What aspiring novelist doesn’t dream of early fame? Granted, it’s a willfully suppressed narrative—unwritten, unspoken, and perhaps for a noble few, unimagined—but most writers have contrived versions of a meteoric rise to literary success along with more prosaic early fictions. And, given the chance, who would shunt the regard of established authors, modest financial gains, and possible tenured teaching position that await?
How I Became A Famous Novelist (Grove/Atlantic, July 2009), Steve Hely’s debut novel, uses this condition as pretext for rollicking satire. As a former president of the Harvard Lampoon and writer for David Letterman and Carson Daly, Hely is no stranger to wit. No one is spared: Hely lampoons the young writers who dream of success and the industries (publishing, entertainment) that award it, ably skewering stand-ins for popular fiction authors, serious literary types, and the books they write. It’s a stroke of brilliance that will surely make Mr. Hely, 29, a famous novelist.
Recent college grad Pete Tarslaw works a dead-end job at a company called EssayAides somewhere in the metro Boston area. He is charged with gussying up application essays for college and grad school. This is Hely’s first excuse to show us how good he is at writing bad, a talent that becomes one of his main comedic riffs in How I Became A Famous Novelist. “Warren Buffet has this word: ‘partnership’,” a Japanese native and hopeful MBA candidate writes. “The many cases of blemishing companies were cases when this did not partnership.” Of course Pete’s writing is a notch above the EssayAides clientele, and as an avid reader who prefers Moby Dick to “Boring Middlemarch and Jack-Off Ulysses,” he fancies himself the beneficiary of generally superior bookish taste.
But three years after graduating from the fictional liberal arts college Granby, Pete seems worse off than those whose essays he polishes. He pines for his college sweetheart, Polly, drinks himself to sleep every night, and is given to sad routines like ogling high school girls each morning on his way to work and lunching at a disgusting-sounding strip-mall diner called Sree’s USA Nepal Food Fun, where the only other regular is a “lopsided old man with chapped lips who always wore a New England Patriots parka, ate a Curry Hamburger, and drank a Bud Light. ”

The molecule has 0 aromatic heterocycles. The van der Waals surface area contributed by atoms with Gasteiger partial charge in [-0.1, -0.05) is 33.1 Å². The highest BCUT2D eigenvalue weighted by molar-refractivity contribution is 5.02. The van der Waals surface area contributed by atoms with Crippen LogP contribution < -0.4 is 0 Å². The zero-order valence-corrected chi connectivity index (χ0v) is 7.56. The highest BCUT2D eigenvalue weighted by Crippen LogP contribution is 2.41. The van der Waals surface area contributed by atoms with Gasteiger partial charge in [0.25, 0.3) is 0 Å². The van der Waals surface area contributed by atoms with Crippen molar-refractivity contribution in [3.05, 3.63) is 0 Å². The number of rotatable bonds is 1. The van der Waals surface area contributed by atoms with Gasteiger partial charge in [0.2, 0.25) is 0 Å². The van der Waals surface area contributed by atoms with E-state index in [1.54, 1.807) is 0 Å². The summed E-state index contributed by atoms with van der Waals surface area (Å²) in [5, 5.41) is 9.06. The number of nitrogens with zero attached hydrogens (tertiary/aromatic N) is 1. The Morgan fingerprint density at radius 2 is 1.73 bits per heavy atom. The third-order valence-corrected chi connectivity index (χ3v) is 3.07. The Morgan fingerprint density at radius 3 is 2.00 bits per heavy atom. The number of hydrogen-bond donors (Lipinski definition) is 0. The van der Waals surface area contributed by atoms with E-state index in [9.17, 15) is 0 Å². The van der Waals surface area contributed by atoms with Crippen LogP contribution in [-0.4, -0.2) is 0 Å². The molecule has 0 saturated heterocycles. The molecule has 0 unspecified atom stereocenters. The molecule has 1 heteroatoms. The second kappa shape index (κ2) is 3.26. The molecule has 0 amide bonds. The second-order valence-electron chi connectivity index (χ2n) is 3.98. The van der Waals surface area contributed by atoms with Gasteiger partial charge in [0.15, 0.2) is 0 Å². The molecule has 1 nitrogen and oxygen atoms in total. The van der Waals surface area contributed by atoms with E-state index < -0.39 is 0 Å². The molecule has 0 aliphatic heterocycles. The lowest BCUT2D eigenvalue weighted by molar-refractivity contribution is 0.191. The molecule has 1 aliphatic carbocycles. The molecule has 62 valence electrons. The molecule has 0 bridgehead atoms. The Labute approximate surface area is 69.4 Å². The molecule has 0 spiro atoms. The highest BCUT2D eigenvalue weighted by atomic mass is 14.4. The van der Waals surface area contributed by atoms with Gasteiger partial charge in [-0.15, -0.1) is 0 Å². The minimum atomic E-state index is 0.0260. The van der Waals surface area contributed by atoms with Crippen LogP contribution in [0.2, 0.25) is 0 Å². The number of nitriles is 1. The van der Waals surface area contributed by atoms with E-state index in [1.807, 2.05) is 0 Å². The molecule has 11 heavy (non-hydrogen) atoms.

The day he learns of Polly’s engagement to her new boyfriend, Pete strikes on a plan to haul himself out of this rut and exact revenge on his former lover, whose apparent happiness he resents. Inspired that evening by a television piece on best-selling author Preston Brooks, a homespun literary type who he considers a hack and a fraud, Pete resolves to become a famous novelist. Pete bristles as Brooks waxes on about the purpose of fiction and laments the state of contemporary culture. “We’d all be in better shape if my grandchildren listened to a Gwich’in elder for a while, instead of Lindsay Loohoo and Dee-Jay Stupid Face,” Brooks says.
Pete’s epiphany comes when Brooks is shown reading from his Katrina novel, Kindness to Birds, at Shenandoah College. There’s some more good bad writing from Hely here: one Mez Deveroux’s fingers are described as “rich in texture as a knitted throw rug, fitted into Gabriels’ palm, stained by motor oil and bacon grease.” Beyond Brooks’ overwrought, folksy prose, Pete likes what he sees: “Young women in little sweaters and tight jeans, pliant and needy” watching, rapt, “pleading with Preston to guide them and fill them with hard truths.” “Preston Brooks is a genius,” Pete decides. “He’s the greatest con artist in the world.”
Pete devises a formula that he hopes will catapult him to literary fame in just months, providing a platform for humiliating Polly at her wedding. This is of course by way of many other prurient fantasies involving his admiring female readership, and a general insensitivity to the purpose of fiction outside of the mass consumer market. “Write a popular book,” one of his rules states. “Do not waste energy making it a good book.”